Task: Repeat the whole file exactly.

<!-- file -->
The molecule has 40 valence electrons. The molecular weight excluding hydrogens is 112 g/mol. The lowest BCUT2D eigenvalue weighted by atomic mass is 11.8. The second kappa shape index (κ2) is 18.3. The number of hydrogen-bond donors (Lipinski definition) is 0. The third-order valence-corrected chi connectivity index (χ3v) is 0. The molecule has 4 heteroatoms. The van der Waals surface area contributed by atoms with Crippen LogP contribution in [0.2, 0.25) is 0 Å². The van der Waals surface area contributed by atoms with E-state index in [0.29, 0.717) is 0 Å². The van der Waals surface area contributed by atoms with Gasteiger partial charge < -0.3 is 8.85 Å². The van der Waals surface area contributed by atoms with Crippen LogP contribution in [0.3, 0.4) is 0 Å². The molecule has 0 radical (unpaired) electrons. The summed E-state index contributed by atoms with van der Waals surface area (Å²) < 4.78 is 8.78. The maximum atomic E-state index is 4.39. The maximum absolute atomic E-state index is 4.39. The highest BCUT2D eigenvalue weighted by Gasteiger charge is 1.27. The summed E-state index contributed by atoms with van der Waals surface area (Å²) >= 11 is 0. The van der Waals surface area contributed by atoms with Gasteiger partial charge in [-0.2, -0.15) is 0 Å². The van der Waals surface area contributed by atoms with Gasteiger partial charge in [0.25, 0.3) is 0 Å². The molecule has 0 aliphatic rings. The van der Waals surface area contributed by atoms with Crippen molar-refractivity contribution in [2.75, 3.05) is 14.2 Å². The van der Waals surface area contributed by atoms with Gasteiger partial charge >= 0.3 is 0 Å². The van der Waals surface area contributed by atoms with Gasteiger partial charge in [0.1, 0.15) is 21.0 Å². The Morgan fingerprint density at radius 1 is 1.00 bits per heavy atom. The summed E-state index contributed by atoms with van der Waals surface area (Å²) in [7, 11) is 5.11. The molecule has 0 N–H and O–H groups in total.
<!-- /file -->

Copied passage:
The molecule has 40 valence electrons. The molecular weight excluding hydrogens is 112 g/mol. The lowest BCUT2D eigenvalue weighted by atomic mass is 11.8. The second kappa shape index (κ2) is 18.3. The number of hydrogen-bond donors (Lipinski definition) is 0. The third-order valence-corrected chi connectivity index (χ3v) is 0. The molecule has 4 heteroatoms. The van der Waals surface area contributed by atoms with Crippen LogP contribution in [0.2, 0.25) is 0 Å². The van der Waals surface area contributed by atoms with E-state index in [0.29, 0.717) is 0 Å². The van der Waals surface area contributed by atoms with Gasteiger partial charge < -0.3 is 8.85 Å². The van der Waals surface area contributed by atoms with Crippen LogP contribution in [0.3, 0.4) is 0 Å². The molecule has 0 radical (unpaired) electrons. The summed E-state index contributed by atoms with van der Waals surface area (Å²) < 4.78 is 8.78. The maximum atomic E-state index is 4.39. The maximum absolute atomic E-state index is 4.39. The highest BCUT2D eigenvalue weighted by Gasteiger charge is 1.27. The summed E-state index contributed by atoms with van der Waals surface area (Å²) >= 11 is 0. The van der Waals surface area contributed by atoms with Gasteiger partial charge in [-0.2, -0.15) is 0 Å². The van der Waals surface area contributed by atoms with Gasteiger partial charge in [0.25, 0.3) is 0 Å². The molecule has 0 aliphatic rings. The van der Waals surface area contributed by atoms with Crippen molar-refractivity contribution in [2.75, 3.05) is 14.2 Å². The van der Waals surface area contributed by atoms with Gasteiger partial charge >= 0.3 is 0 Å². The van der Waals surface area contributed by atoms with Gasteiger partial charge in [0.1, 0.15) is 21.0 Å². The Morgan fingerprint density at radius 1 is 1.00 bits per heavy atom. The summed E-state index contributed by atoms with van der Waals surface area (Å²) in [7, 11) is 5.11. The molecule has 0 N–H and O–H groups in total.